The Medical Care and Psychosocial Needs of Older Adults

More than half of the older adults who receive behavioral health care receive it from their primary care physician. There has been much recent interest in the medical or health home model that provides comprehensive care, and in which a primary care physician (PCP) leads a team, which may include nurse practitioners or physician assistants. The team is responsible for providing all the patient’s health care and, when necessary, arranges for appropriate care with other physicians. This model integrates behavioral health and primary care.

The New York State Office of Mental Health is currently supporting a group of Geriatric Demonstration Projects that have shown the value of behavioral and primary health care integration for the elderly. Primary care physicians have found that added assessment and treatment services provided by a mental health professional (MHP) are not only helpful in addressing varied behavioral health problems, but also may improve physical health and care delivery (e.g., better adherence to treatment plans, reduced frequency of unnecessary phone calls and office visits to MD). The MHP in a primary care practice or health home provides a practice component for identifying behavior related issues and dealing with them.

Important behavioral conditions that have been identified and addressed in the primary care setting by these projects are symptoms of depression and anxiety, some of the psychiatric disorders described in DSM IV, and behavior related issues like smoking and obesity. These are all problems by themselves, but they can also have a significant impact on an individual’s physical and mental health.

In addition to these symptoms, disorders and behavioral problems, certain types of psychosocial needs or stresses are often found; problems related to domestic conflict, care taking responsibilities, housing, financial management, home health support, safety, nutrition, social isolation, health insurance, and medication management appear with great frequency. They are elements in a complex set of needs of older adults who are “aging in place.” These difficulties are particularly prevalent for the elderly who live alone without family or other support and feel that they have nowhere to turn for help.

Primary care practitioners often struggle with these patient needs, because they can complicate medical care and patient follow through, including proper adherence to care recommendations and because they often cause stress with consequent anxiety and depression. These needs can lead to serious deterioration of a patient’s physical condition, unnecessary office visits, or time-consuming phone calls to the doctor. Sometimes emergency room visits, hospitalizations and other forms of intensive, intrusive and costly medical intervention can occur because of the psychosocial difficulty and the stress they cause.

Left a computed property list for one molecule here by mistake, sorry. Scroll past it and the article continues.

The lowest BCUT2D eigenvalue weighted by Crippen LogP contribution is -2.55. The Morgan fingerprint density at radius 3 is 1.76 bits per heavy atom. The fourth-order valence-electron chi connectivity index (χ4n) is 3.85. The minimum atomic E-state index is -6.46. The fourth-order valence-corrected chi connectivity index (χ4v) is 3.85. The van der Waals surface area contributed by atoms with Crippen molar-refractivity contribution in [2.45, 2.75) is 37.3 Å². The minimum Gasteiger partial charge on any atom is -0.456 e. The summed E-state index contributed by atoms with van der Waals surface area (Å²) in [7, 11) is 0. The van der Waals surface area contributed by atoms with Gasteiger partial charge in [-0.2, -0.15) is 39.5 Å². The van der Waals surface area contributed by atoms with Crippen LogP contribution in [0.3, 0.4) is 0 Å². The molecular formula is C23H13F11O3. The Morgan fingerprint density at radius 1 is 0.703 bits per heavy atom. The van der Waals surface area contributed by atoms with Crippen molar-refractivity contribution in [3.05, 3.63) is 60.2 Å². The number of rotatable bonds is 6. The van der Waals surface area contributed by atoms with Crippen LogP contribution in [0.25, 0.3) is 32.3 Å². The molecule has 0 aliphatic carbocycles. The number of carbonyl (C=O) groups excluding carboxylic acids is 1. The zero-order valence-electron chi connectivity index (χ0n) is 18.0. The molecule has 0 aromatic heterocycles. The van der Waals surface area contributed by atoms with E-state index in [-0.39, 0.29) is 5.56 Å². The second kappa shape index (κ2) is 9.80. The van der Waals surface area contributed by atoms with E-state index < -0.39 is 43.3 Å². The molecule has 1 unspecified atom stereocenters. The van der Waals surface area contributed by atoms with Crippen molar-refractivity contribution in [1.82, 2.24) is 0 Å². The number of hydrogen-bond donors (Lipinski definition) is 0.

Such problems may be well known to the patient’s doctor, but he/she may have neither training nor time to deal with them. When effective professional intervention does occur it often takes the form of what is called case management, because they are mainly psychosocial problems for which the patient needs help from family or social service agencies, or other sources that lie outside the usual range of medical services.

However, patients often do not know that help is available or how to obtain it. Or they may resist help for a variety of reasons. There is a need for intermediate flexible intervention by a physician or physician’s representative. When successful, this may be followed by more sustained support from an agency or other non-medical source, but the initial intervention (which may involve expertise in overcoming resistance and forming a supportive relationship, identifying problems and potential types of aid, knowledge of available services, and immediate practical help) must come from the people responsible for the patient’s medical or mental health care.

The following case examples are taken from one of the OMH Geriatric Demonstration Projects. In these projects an MHP was available in a primary care setting to identify and address the mental health needs of older adults. In a number of cases, however, the patient needs identified had largely involved psychosocial issues.

Case 1: Mrs. S is an 88-year-old widow whose present medical problems include congestive heart failure, spinal stenosis with back pain and an unstable gait, and depression with periods of paranoia, The PCP contacted the MHP to request assessment because of concern over increased calls to the office during which she sounded somewhat confused and agitated. The family has also been calling the PCP not knowing what to do to help their mother.

Assessment: Phone contact was made with the patient who agreed to an initial home visit because it was recommended by her physician. It was evident that she was struggling to maintain her home and, though she still had a car, recognized she should no longer be driving. She seemed to realize she needed help with transportation, her bank account, and other ADLs. During the initial visit the MHP provided support and assured her that she was not there to have her removed from her home.

Intervention: The MHP established a relationship with further home visits. She learned that the patient had four children who all lived a distance away. She had a paranoid belief that one of her daughters was coming into the house at night and stealing from her. Mrs. S at first became very upset at the thought of her children having contact with the PCP or MHP and did not want people talking about her “behind her back”. The MHP finally got permission to speak with her son. A dialogue was established with the family on how to deal with her paranoid ideas. She allowed her son to take over her bill paying. A caregiver was hired to assist with ADL’s and transportation through a local home companion agency. The PCP was updated regularly on the status and needs of the patient so collaborative care could be provided and so the patient would recognize that the changes made had the support of her doctor.